Calculating your return rate is the first step in strengthening your return policy, reducing your returns and improving your customer experience.

Learn more about how customer experience influences your business’s success in the Future of Shopper Experience

Returned items can be very costly for an ecommerce business, so retailers must be aware of how many returns are being initiated. By understanding just how many customers are engaging with your return process, you can identify if your ecommerce return rate is too high—and take action.

In this blog, we’ll cover:

  • What is a return rate
  • How to calculate your return rate
  • Why an ecommerce return rate is so important to your online store
  • How to use this information to reduce customer returns and improve customer loyalty

Let’s start by breaking down what a return rate actually is.

What is a return rate?

A return rate refers to the proportion of your total product sales that result in returned items. This figure can refer to online returns, in-store returns or both. Every ecommerce business will experience some amount of returns and that is not a problem in itself. Customers accept that there is a risk when ordering from an online store and are often happy to take the gamble, especially if the store offers free returns and easy return shipping.

However, the overall cost of returns to your business can cause issues if your return rate is too high. One way to tell if your product return rate needs reducing is to compare it against the average ecommerce return rate in your industry or country. For instance, the National Retail Federation (NRF) reports that the average return rate in 2022 for all retail was 16.5%. Online shopping often results in a higher number of returns, due to customers not seeing the product in person first; Invesp found that the average ecommerce return rate was as high as 30%.

return rate

How to calculate your return rate

To calculate your ecommerce store’s product return rate, look at a particular time period and divide the number of returned items by the total number of sales made during that time. Multiply this number by 100 and you will get your ecommerce return rate percentage.

For example: if you sold 10,000 items in a six month period and you also processed 4,000 returned items in that time, you would do this calculation: (4,000 / 10,000) x 100 = 40%.

40% would be considered a high return rate, as it is significantly greater than Invesp’s 30% average figure (and much greater than NRF’s average of 16.5%).

Why return rates are so important

In this situation, an online retailer would want to take significant steps to improve its return process and reduce customer returns, to ensure that customer satisfaction – and the bottom line – remain strong.

When an ecommerce business is experiencing a high volume of returns, this suggests that more customers are unhappy with their purchases than usual. This could be for many reasons: items may not be as high-quality as expected; product descriptions might be inaccurate; items may have arrived damaged; or the customer may simply have changed their mind.

While some of these problems can’t be fixed, others can be resolved by the ecommerce store — and it’s worth doing. A poor returns experience can turn a customer away from a business for good, which contributes to your churn rate. If this happens multiple times, you may see a decrease in overall retail sales, in customer retention and in customer lifetime value. This can have a big impact on your overall revenue and profit.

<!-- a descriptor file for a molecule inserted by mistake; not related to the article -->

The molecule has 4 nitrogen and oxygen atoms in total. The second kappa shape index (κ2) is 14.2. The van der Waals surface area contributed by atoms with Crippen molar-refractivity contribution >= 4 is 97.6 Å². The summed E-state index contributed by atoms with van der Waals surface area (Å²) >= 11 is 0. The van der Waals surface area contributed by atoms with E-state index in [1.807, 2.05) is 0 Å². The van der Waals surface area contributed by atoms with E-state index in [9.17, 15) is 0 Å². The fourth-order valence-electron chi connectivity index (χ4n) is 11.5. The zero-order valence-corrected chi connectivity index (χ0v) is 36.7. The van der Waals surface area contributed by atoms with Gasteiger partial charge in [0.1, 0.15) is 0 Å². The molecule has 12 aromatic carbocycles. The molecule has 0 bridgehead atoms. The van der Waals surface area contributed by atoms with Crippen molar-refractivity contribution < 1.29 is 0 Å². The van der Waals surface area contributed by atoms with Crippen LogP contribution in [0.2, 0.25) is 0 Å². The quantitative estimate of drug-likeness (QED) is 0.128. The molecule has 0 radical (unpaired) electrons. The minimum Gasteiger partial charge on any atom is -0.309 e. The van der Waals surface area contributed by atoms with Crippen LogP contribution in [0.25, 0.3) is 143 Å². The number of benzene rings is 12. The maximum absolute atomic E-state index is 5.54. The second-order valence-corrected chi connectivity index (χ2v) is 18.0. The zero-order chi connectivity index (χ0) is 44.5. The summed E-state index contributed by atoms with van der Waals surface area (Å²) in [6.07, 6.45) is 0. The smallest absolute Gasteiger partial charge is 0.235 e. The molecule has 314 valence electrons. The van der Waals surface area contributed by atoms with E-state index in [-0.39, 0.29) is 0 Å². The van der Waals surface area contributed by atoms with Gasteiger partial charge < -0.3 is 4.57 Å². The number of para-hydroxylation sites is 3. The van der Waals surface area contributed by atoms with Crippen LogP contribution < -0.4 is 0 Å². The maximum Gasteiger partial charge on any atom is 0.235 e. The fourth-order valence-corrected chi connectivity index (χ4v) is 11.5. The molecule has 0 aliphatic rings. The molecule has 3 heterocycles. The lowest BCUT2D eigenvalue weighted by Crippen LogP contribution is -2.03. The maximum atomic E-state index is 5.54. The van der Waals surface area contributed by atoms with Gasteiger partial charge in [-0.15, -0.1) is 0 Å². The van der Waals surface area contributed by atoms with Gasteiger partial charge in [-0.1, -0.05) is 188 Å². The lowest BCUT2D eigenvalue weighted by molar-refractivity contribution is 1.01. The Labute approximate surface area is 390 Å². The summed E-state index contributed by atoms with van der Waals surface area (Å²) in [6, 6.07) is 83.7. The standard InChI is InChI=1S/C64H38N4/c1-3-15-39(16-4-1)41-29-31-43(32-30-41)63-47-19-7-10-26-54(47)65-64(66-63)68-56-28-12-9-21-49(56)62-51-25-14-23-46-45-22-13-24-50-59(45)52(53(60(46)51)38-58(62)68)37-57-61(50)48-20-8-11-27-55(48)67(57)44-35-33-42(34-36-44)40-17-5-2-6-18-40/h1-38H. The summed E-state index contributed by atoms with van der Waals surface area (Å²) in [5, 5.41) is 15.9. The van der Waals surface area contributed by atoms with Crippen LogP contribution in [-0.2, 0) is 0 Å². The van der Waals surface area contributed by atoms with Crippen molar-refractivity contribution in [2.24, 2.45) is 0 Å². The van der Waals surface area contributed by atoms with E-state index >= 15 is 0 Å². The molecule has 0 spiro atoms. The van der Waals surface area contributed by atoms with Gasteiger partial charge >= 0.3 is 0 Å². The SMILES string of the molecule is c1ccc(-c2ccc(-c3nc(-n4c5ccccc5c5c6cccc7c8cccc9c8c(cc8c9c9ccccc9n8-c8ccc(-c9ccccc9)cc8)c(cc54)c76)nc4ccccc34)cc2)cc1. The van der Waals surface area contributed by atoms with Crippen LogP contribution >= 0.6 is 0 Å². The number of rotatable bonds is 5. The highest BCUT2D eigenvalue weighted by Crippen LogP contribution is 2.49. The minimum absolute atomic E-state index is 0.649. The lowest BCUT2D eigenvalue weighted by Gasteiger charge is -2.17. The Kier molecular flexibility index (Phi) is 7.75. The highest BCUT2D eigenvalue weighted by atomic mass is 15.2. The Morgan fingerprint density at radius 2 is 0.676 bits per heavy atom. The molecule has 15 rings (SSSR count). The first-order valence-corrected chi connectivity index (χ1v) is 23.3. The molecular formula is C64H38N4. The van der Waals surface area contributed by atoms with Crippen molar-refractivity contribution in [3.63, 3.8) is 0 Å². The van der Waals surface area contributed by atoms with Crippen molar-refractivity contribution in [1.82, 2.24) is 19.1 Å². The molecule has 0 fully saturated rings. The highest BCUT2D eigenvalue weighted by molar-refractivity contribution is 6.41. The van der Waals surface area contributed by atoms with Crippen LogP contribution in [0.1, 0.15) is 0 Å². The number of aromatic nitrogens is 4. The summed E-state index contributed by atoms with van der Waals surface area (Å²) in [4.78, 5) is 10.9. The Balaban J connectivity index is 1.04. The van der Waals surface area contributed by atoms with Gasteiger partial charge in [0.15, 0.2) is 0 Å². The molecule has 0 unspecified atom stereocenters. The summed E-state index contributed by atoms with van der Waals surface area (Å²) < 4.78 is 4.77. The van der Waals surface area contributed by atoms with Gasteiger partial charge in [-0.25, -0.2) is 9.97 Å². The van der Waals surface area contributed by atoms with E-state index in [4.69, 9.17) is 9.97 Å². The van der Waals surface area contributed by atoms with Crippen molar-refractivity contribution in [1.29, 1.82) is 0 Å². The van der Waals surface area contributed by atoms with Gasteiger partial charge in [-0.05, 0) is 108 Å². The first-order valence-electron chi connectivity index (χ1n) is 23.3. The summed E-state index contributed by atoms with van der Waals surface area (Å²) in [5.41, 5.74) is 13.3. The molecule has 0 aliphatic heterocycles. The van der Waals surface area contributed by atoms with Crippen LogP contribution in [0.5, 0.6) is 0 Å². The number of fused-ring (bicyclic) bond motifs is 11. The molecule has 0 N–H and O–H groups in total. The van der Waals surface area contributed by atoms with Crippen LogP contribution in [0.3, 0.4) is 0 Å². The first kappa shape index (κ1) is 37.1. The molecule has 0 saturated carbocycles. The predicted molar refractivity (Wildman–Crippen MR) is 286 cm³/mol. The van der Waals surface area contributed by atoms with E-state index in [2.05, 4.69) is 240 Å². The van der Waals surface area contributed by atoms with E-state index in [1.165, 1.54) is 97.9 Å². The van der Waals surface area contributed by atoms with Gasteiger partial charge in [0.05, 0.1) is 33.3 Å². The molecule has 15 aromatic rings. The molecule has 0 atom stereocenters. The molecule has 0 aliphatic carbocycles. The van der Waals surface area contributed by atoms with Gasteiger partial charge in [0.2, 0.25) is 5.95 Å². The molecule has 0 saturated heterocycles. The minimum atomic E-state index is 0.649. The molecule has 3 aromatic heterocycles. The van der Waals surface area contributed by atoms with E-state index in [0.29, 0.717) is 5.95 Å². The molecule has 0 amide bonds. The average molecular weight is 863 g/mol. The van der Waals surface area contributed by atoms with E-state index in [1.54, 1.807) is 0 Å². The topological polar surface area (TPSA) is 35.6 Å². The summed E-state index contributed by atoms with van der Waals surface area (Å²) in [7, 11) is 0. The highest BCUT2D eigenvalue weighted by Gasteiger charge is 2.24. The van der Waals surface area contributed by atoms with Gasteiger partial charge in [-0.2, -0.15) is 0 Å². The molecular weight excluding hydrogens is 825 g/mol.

Regularly checking your return rate is a great way to see if your actions are having the desired effect. If you update your product pages with better descriptions and the return rate goes down, you can be confident that you are addressing a real problem.

How to reduce your return rate

As we’ve mentioned earlier, there are many reasons why online shoppers may want to return items and some are out of the merchant’s control. However, there are several easy steps to improve both the pre- and post-purchase experience so that your return rate goes down.

Make sure that all product pages are updated with accurate product information, so that consumers aren’t shocked or disappointed when they receive their online purchases. While it is good to make the returns process easy and affordable, consider if your free return shipping is increasing the chance of return fraud; some bad apples might be trying to take advantage of your generosity. By requiring more detailed proof of error, or offering store credit instead of refunds, you can reduce the number of fraudulent return claims.

Consider a returns management solution

If you are a Shopify merchant, make sure to take advantage of valuable integrations like Loop, which can help you with your return management. Other businesses may also want to consider partnering directly with a returns management solution like Loop, to make it easier to offer an elevated returns process.

With these solutions, merchants can automate the ability to exchange an item, rather than return it, so that there is no need to deal with the hassle of refunds. This kind of streamlined experience can increase the likelihood of repeat customers. Loop also offers a returns workflow that prompts feedback, which makes it easier for merchants to track why certain items might be returned more frequently — and adjust their inventory and restocking accordingly.

Most importantly, merchants should keep in mind that their return rate will never be 0, but it can still be competitively low. A return rate is a great reflection of customer satisfaction; the lower it is, the happier your customers are. With a few simple steps and the help of a great partner, ecommerce stores can keep their return rate below average.

Ready to convert more returns into exchanges? Check out a demo of Loop today.